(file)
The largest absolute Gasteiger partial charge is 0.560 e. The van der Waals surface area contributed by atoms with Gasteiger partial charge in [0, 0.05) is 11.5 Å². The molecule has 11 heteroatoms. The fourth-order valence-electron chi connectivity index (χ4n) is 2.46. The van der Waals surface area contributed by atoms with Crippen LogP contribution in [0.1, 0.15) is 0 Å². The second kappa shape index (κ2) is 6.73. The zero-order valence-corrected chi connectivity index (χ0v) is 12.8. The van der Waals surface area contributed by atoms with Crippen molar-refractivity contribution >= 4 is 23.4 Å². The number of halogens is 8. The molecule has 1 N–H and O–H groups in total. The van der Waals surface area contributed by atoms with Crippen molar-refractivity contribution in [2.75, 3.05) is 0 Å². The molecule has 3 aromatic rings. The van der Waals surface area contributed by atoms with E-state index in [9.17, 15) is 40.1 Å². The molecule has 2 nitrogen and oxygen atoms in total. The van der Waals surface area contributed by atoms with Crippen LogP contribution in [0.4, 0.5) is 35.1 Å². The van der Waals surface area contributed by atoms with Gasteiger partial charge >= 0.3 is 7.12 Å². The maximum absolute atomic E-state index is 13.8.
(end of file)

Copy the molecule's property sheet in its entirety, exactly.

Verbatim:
The largest absolute Gasteiger partial charge is 0.560 e. The van der Waals surface area contributed by atoms with Gasteiger partial charge in [0, 0.05) is 11.5 Å². The molecule has 11 heteroatoms. The fourth-order valence-electron chi connectivity index (χ4n) is 2.46. The van der Waals surface area contributed by atoms with Crippen LogP contribution in [0.1, 0.15) is 0 Å². The second kappa shape index (κ2) is 6.73. The zero-order valence-corrected chi connectivity index (χ0v) is 12.8. The van der Waals surface area contributed by atoms with Crippen molar-refractivity contribution >= 4 is 23.4 Å². The number of halogens is 8. The molecule has 1 N–H and O–H groups in total. The van der Waals surface area contributed by atoms with Crippen molar-refractivity contribution in [2.75, 3.05) is 0 Å². The molecule has 3 aromatic rings. The van der Waals surface area contributed by atoms with E-state index in [9.17, 15) is 40.1 Å². The molecule has 2 nitrogen and oxygen atoms in total. The van der Waals surface area contributed by atoms with Crippen LogP contribution in [0.4, 0.5) is 35.1 Å². The van der Waals surface area contributed by atoms with Gasteiger partial charge >= 0.3 is 7.12 Å². The maximum absolute atomic E-state index is 13.8.